Is your diet causing high blood pressure?

Consuming too much salt raises blood pressure, which can lead to heart disease and stroke.

According to the Centers for Disease Control and Prevention, 90 percent of Americans eat more sodium (salt) than the recommended daily allowance. And consuming too much salt raises blood pressure, which can lead to heart disease and stroke. Even if you control how much salt you shake on your food, beware of the salt you may not realize is lurking in many foods.

Most of the sodium we consume comes from processed, packaged and restaurant foods. Only a small percentage comes from the salt shaker at home. The most common types of salt-packed food we are generally eating too much of are breads, cold cuts, pizza, canned soup, poultry and snacks, like chips.

“Fortunately, when sodium intake is reduced, blood pressure usually begins to decrease in a matter of a couple of weeks,” said Kelley McIntyre, M.D., internal medicine/weight management.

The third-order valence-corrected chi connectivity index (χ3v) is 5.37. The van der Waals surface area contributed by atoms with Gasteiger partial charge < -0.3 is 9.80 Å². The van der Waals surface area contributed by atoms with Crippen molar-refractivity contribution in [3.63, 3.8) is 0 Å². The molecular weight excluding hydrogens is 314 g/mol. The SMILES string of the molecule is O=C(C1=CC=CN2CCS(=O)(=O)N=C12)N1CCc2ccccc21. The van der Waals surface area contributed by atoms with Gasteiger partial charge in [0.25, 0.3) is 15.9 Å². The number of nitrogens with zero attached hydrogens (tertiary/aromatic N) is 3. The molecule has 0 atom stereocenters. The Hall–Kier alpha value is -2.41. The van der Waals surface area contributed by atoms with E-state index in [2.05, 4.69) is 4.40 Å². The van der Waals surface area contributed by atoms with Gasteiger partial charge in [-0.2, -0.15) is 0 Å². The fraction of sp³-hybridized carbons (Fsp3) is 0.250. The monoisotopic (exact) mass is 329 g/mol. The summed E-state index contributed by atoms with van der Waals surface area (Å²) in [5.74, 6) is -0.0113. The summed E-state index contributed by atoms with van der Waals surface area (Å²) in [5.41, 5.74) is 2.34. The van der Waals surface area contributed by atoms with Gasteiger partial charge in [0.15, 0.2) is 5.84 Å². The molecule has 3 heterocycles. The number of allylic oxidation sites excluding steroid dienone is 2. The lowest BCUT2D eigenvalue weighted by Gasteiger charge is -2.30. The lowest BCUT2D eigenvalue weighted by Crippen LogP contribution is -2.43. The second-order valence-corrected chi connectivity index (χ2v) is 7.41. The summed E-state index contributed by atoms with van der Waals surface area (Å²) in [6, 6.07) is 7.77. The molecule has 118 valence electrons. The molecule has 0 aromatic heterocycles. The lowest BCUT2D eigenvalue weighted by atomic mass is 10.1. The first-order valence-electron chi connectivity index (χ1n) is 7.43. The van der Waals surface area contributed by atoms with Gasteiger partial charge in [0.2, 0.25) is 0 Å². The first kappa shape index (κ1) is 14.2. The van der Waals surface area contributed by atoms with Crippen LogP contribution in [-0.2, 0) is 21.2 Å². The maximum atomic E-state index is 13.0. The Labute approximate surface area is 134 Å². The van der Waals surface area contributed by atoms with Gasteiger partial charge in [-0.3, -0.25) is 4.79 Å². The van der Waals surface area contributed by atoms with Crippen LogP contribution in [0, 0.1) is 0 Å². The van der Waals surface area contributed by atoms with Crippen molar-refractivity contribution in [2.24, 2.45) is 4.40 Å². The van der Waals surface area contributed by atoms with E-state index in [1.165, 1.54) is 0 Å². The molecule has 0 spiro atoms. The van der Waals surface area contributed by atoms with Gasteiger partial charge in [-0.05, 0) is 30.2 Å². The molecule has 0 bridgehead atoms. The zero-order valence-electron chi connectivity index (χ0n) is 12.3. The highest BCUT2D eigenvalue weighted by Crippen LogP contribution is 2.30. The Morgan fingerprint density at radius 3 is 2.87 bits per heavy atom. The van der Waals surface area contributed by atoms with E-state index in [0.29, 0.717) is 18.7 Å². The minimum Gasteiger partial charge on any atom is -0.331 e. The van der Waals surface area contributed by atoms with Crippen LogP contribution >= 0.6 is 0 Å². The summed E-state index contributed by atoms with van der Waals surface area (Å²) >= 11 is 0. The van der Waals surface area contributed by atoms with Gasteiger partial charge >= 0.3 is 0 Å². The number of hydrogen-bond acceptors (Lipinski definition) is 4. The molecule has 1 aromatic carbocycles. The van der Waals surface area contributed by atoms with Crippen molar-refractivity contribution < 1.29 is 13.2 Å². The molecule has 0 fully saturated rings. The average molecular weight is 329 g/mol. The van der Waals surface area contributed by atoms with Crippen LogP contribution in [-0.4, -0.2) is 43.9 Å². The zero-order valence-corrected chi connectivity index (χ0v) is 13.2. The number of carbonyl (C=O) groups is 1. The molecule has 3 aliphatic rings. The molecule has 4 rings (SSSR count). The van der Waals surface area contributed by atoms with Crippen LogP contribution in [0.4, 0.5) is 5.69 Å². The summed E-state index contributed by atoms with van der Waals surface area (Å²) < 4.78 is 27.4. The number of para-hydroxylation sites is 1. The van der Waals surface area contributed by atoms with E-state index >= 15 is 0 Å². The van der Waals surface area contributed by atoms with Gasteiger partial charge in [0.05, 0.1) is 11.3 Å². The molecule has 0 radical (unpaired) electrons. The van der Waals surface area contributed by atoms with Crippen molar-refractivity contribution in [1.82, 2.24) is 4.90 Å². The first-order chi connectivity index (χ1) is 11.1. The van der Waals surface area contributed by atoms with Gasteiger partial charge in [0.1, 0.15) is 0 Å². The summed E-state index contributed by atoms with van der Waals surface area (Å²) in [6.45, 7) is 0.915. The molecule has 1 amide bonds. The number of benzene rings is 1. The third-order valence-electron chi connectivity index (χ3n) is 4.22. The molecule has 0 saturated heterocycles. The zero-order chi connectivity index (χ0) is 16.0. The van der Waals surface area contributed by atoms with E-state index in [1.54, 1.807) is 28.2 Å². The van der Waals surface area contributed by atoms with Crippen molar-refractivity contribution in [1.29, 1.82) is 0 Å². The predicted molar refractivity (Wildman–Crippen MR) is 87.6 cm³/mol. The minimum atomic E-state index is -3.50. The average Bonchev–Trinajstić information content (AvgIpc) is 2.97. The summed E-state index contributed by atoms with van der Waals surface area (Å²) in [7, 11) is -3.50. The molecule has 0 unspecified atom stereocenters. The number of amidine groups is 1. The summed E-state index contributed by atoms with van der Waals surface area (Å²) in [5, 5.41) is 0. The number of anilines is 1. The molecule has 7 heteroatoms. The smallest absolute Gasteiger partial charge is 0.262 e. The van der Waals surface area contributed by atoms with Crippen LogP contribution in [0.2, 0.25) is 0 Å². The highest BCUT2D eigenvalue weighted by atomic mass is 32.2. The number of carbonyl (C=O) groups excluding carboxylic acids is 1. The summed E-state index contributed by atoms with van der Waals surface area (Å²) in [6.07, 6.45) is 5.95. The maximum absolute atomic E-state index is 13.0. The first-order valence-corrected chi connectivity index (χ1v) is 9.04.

Dr. McIntyre advises that one of the best things you can do to keep salt intake in check is to cook most meals at home from scratch and to eat plenty of fruits and vegetables. In fact, studies show a diet rich in fruits, vegetables and low-fat dairy foods and with reduced saturated fat can substantially lower blood pressure.

“Eating naturally low-sodium foods, such as fruits and vegetables, provides nutrients such as potassium and fiber,” Dr. McIntyre said, “and high-potassium foods help reduce blood pressure.”

Other foods that lower blood pressure include onions, garlic, whole oats, soy, pomegranate juice and dark chocolate. Some supplements can help too, including coenzyme Q10; vitamins B complex, C and D; calcium; magnesium; and fish oil.

Healthy adults should consume no more than 2,300 mg of sodium per day. Adults with existing high blood pressure, diabetes or chronic kidney disease should consume no more than 1,500 mg of sodium per day.

Want to know more?

Get in the habit of cooking at home more often with a free cookbook, “Get Healthy Everyday Entrées.” To order your copy, call (502) 629-1234.


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